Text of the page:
Five reasons collectors love Audemars Piguet Royal Oak watches

The Royal Oak, a design classic for more than 50 years, is Audemars Piguet’s best-known and most collectable watch. Here’s why it is so esteemed by aficionados — illustrated with lots offered at Christie’s

The Royal Oak has the best back story in the world of Swiss watches

The Royal Oak came along at a moment in the early 1970s when Audemars Piguet, like the entire Swiss watch industry, was facing an existential threat. The so-called ‘quartz crisis’ — the emergence of inexpensive quartz-powered movements — spelled disaster for the Swiss firms, all of which specialised in costly mechanical dress watches. And in the world at large, lifestyles were changing.

Customers were looking for a watch that they could wear all day at work, take out on the slopes, and then keep on for dinner — a practical piece of kit rather than a time-telling item of jewellery. What people wanted, did they but know it, was a sports watch.

Audemars Piguet. A rare stainless-steel automatic wristwatch with date, pink dial and bracelet. Royal Oak Jubilee model, ref. 14802ST, case no. D-12394, no. 345, circa 1993. Sold for CHF 81,900 on 14 May 2024 at Christie’s in Geneva

For Georges Golay, managing director of Audemars Piguet, the realisation seems to have come as a sudden epiphany.

On the eve of the Swiss Watch Show in 1971, he asked Gérald Genta to design a new watch for the firm. It had to be stylish but democratic, made from steel not gold, innovative but attractive — oh, and the design had to be ready the next day.

Like Rumpelstiltskin in the fairy tale, Genta wrought his magic overnight. In the morning he handed Golay a finished sketch: octagonal bezel, visible screws — it was the Royal Oak on paper. Soon after the watch went into production in 1972, it began to appear on the wrists of trendsetters such as Alain Delon and Karl Lagerfeld. Audemars Piguet was saved.

Half a century of the Royal Oak

The Royal Oak turned 50 in 2022, an anniversary that focused attention on this mould-breaking piece of design. Many references and variations have appeared down the years, which means that there is a Royal Oak to suit every shade of horological taste and opinion.

In 2022, Christie’s offered an ‘A-series’ Royal Oak (below left). One of the first 1,000 ever made, it has the serial number 1741. Alongside side it is a more recent, but perhaps even rarer find, the ‘RO Green’. Made in very small numbers and sold only through AP boutiques, this example was the first offered at auction.

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Audemars Piguet. A stainless-steel automatic wristwatch with date. Royal Oak ‘A Series’ model, ref. 5402ST, no. A 1741, circa 1974. Sold for CHF 189,000 on 9 May 2022 at Christie’s in Geneva

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Audemars Piguet. A platinum automatic wristwatch with green dial and date. Royal Oak model, ref. 15202PT, circa 2021. Sold for CHF 441,000 on 9 May 2022 at Christie’s in Geneva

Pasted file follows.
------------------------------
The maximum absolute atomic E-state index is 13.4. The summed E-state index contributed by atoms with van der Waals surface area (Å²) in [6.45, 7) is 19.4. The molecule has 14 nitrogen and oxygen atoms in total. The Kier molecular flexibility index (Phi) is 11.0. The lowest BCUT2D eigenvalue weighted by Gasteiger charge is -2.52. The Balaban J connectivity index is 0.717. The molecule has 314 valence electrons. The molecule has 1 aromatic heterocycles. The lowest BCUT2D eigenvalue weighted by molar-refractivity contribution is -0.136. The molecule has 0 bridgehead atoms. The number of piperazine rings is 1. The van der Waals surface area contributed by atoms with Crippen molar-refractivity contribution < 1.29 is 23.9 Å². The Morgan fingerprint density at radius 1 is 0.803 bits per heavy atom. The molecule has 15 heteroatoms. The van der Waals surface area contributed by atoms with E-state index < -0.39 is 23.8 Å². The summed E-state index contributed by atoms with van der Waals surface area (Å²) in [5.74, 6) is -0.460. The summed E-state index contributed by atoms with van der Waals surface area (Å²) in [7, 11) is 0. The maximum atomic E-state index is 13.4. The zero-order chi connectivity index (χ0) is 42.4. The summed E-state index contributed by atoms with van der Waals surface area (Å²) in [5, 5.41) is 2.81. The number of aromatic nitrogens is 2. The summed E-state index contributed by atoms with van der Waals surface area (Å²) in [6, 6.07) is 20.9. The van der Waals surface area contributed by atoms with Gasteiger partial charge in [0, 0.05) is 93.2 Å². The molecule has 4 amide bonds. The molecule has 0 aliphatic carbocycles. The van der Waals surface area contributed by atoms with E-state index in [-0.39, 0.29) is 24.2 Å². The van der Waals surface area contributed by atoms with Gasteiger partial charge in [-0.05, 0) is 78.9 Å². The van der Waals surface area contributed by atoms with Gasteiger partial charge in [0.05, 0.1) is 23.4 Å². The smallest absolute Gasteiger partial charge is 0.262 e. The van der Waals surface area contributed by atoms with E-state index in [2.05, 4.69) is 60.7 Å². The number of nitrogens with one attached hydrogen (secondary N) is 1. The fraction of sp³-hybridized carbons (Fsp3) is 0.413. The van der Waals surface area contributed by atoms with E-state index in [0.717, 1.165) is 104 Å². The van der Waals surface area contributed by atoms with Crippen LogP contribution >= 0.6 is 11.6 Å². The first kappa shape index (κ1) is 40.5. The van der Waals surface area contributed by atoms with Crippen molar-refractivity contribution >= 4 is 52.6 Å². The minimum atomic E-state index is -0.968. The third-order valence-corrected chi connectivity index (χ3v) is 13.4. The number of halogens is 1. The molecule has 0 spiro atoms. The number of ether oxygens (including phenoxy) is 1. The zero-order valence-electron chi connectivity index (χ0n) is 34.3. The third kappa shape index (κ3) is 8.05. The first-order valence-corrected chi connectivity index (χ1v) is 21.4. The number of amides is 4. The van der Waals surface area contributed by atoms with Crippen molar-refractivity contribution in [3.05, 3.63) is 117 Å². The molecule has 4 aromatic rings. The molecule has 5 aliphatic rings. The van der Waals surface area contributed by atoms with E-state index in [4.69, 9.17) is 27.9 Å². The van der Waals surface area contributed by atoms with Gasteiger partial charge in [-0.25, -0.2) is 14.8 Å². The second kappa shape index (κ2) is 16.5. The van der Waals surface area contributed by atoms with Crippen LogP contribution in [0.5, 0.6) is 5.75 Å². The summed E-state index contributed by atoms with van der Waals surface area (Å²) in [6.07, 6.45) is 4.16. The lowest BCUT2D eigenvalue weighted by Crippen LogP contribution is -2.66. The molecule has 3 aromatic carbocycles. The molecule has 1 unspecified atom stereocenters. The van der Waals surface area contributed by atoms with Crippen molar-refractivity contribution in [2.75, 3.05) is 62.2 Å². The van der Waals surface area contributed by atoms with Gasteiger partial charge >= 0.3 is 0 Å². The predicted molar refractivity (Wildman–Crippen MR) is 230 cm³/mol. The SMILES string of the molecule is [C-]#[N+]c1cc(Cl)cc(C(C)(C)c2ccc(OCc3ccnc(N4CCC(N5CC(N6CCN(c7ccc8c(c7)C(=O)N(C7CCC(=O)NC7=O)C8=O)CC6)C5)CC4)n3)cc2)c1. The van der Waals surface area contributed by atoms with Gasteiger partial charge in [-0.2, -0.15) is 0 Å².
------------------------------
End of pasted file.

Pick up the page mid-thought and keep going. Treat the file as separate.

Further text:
It’s the design that keeps on giving

It is often said that Genta was inspired by the metal collar of a deep-sea diving helmet, or the portholes of a battle cruiser. The name is certainly nautical: it was borrowed from Britain’s Royal Navy, which over the course of 300 years has seen eight vessels called the Royal Oak (fighting ships, like fine watches, go through many iterations).

Audemars Piguet. A coveted stainless-steel automatic perpetual-calendar wristwatch with moon phases, leap-year indication, ‘Sapphire Blue’ dial and bracelet. Royal Oak Quantième Perpetuel model, ref. 25820ST, case no. D80544, no. 018, circa 1998. Sold for CHF 126,000 on 14 May 2024 at Christie’s in Geneva

The distinctive bezel now functions as a kind of picture frame, within which Audemars Piguet’s designers express their abundant creativity.

Over the years, the Royal Oak has appeared in references with every conceivable complication (perpetual calendars, chronographs, tourbillons). There is a range of candy colours, like the first iMacs. And there are versions that feature precious materials — Genta’s stainless-steel aesthetic notwithstanding — such as platinum, titanium, diamonds, and all the varieties of watchmakers’ gold.

The Royal Oak Offshore is a reference with the heft of a Sherman tank

The Offshore debuted in 1993, and caused almost as much of a commotion as the 1972 original. It was, by the standards of the time, huge: 42 mm in diameter and 15 mm thick. It was heavy, too — the platinum 26470PT reference came in at 431.9 grams.

Just wearing one was a kind of day-long workout, which is perhaps why Arnold Schwarzenegger took a shine to the Offshore, and sported one in the movie End of Days.

There have been some astonishing limited editions down the years, such as the brutal Offshore Survivor, which looks like it was designed for Batman’s utility belt. You can well imagine that, at the touch of one of those prominent pushers, out would pop a mini grappling hook or a metal-slicing bat-laser.

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The Royal Oak is a timepiece of enormous grace and delicacy

Because it has such a weighty presence, it is easy to forget that the Royal Oak is also an intricate and minutely detailed piece of horological design.

The ‘petite tapisserie’ of the dial, something that has been there since the beginning, makes it appear that the face of the watch has a warp and a weft, as if it were woven from some impossible alloy of silver and silk. The original tapering steel wristband was super-intricate — tough but flexible, like the tail of a baby dragon.

Elements such as the hands have evolved and changed from one reference to the next, but they have always had the elegance of a hand drawn in the sketchbook of a Renaissance master. The Royal Oak is, in a word, a masterpiece.

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